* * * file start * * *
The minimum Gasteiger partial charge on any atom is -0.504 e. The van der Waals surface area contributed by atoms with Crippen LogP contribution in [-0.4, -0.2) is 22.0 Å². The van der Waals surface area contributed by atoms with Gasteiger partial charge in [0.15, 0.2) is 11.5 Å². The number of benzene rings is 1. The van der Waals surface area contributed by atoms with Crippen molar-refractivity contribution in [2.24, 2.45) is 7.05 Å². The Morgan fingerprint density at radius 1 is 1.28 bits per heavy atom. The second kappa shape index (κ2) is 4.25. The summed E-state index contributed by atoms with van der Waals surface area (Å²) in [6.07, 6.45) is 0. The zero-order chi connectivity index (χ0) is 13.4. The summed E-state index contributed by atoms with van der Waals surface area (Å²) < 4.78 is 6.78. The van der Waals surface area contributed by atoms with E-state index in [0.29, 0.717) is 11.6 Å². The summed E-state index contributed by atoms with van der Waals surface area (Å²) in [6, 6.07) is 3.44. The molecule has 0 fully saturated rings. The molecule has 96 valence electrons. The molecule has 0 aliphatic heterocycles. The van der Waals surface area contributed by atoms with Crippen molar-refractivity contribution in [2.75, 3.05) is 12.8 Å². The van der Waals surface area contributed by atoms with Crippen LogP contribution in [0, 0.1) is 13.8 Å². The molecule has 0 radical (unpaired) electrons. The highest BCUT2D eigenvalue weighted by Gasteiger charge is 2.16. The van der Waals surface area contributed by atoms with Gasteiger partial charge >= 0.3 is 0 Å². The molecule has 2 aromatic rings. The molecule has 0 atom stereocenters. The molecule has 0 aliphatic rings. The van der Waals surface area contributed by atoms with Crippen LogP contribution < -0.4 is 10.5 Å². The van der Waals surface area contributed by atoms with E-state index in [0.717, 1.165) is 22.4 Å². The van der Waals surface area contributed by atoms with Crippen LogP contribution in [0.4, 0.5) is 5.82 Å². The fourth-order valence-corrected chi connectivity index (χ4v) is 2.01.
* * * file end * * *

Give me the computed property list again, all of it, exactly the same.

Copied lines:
The minimum Gasteiger partial charge on any atom is -0.504 e. The van der Waals surface area contributed by atoms with Crippen LogP contribution in [-0.4, -0.2) is 22.0 Å². The van der Waals surface area contributed by atoms with Gasteiger partial charge in [0.15, 0.2) is 11.5 Å². The number of benzene rings is 1. The van der Waals surface area contributed by atoms with Crippen molar-refractivity contribution in [2.24, 2.45) is 7.05 Å². The Morgan fingerprint density at radius 1 is 1.28 bits per heavy atom. The second kappa shape index (κ2) is 4.25. The summed E-state index contributed by atoms with van der Waals surface area (Å²) in [6.07, 6.45) is 0. The zero-order chi connectivity index (χ0) is 13.4. The summed E-state index contributed by atoms with van der Waals surface area (Å²) < 4.78 is 6.78. The van der Waals surface area contributed by atoms with E-state index in [0.29, 0.717) is 11.6 Å². The summed E-state index contributed by atoms with van der Waals surface area (Å²) in [6, 6.07) is 3.44. The molecule has 0 fully saturated rings. The molecule has 96 valence electrons. The molecule has 0 aliphatic heterocycles. The van der Waals surface area contributed by atoms with Crippen molar-refractivity contribution in [2.75, 3.05) is 12.8 Å². The van der Waals surface area contributed by atoms with Crippen LogP contribution in [0, 0.1) is 13.8 Å². The molecule has 0 radical (unpaired) electrons. The highest BCUT2D eigenvalue weighted by Gasteiger charge is 2.16. The van der Waals surface area contributed by atoms with Gasteiger partial charge >= 0.3 is 0 Å². The molecule has 2 aromatic rings. The molecule has 0 atom stereocenters. The molecule has 0 aliphatic rings. The van der Waals surface area contributed by atoms with Crippen LogP contribution < -0.4 is 10.5 Å². The van der Waals surface area contributed by atoms with E-state index in [0.717, 1.165) is 22.4 Å². The van der Waals surface area contributed by atoms with Crippen LogP contribution in [0.4, 0.5) is 5.82 Å². The fourth-order valence-corrected chi connectivity index (χ4v) is 2.01.